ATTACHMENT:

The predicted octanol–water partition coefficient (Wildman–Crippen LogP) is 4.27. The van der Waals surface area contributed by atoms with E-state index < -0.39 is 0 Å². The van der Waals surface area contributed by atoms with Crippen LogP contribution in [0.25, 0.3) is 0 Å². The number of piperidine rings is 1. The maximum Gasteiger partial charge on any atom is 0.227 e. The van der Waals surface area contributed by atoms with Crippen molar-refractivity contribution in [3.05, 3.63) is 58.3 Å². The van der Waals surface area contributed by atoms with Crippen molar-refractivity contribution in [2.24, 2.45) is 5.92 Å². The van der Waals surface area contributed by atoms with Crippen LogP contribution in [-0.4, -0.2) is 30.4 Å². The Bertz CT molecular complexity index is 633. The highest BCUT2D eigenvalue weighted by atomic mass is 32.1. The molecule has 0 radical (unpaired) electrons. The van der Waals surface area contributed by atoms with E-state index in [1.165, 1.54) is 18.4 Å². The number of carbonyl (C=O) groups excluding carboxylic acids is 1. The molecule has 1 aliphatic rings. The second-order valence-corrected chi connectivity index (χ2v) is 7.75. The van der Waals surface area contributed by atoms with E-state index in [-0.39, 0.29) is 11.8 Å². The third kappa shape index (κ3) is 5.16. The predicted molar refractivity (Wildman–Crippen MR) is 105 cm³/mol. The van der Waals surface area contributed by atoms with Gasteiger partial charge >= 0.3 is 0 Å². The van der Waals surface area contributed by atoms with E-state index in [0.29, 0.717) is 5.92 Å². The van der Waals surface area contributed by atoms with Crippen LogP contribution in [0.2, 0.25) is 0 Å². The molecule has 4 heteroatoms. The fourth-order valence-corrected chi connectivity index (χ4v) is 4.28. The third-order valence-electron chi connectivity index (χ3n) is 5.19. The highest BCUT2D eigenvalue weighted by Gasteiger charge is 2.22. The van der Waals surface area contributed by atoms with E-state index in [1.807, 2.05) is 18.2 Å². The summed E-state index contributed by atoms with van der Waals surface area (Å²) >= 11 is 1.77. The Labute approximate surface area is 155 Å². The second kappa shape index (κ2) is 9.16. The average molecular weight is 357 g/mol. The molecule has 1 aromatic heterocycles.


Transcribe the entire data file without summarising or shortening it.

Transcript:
The predicted octanol–water partition coefficient (Wildman–Crippen LogP) is 4.27. The van der Waals surface area contributed by atoms with E-state index < -0.39 is 0 Å². The van der Waals surface area contributed by atoms with Crippen LogP contribution in [0.25, 0.3) is 0 Å². The number of piperidine rings is 1. The maximum Gasteiger partial charge on any atom is 0.227 e. The van der Waals surface area contributed by atoms with Crippen molar-refractivity contribution in [3.05, 3.63) is 58.3 Å². The van der Waals surface area contributed by atoms with Crippen molar-refractivity contribution in [2.24, 2.45) is 5.92 Å². The van der Waals surface area contributed by atoms with Crippen LogP contribution in [-0.4, -0.2) is 30.4 Å². The Bertz CT molecular complexity index is 633. The highest BCUT2D eigenvalue weighted by atomic mass is 32.1. The molecule has 0 radical (unpaired) electrons. The van der Waals surface area contributed by atoms with E-state index in [1.165, 1.54) is 18.4 Å². The number of carbonyl (C=O) groups excluding carboxylic acids is 1. The molecule has 1 aliphatic rings. The second-order valence-corrected chi connectivity index (χ2v) is 7.75. The van der Waals surface area contributed by atoms with E-state index in [-0.39, 0.29) is 11.8 Å². The third kappa shape index (κ3) is 5.16. The predicted molar refractivity (Wildman–Crippen MR) is 105 cm³/mol. The van der Waals surface area contributed by atoms with Gasteiger partial charge >= 0.3 is 0 Å². The van der Waals surface area contributed by atoms with E-state index in [0.29, 0.717) is 5.92 Å². The van der Waals surface area contributed by atoms with Crippen LogP contribution in [0.2, 0.25) is 0 Å². The molecule has 4 heteroatoms. The fourth-order valence-corrected chi connectivity index (χ4v) is 4.28. The third-order valence-electron chi connectivity index (χ3n) is 5.19. The highest BCUT2D eigenvalue weighted by Gasteiger charge is 2.22. The van der Waals surface area contributed by atoms with E-state index in [1.807, 2.05) is 18.2 Å². The summed E-state index contributed by atoms with van der Waals surface area (Å²) >= 11 is 1.77. The Labute approximate surface area is 155 Å². The second kappa shape index (κ2) is 9.16. The average molecular weight is 357 g/mol. The molecule has 1 aromatic heterocycles.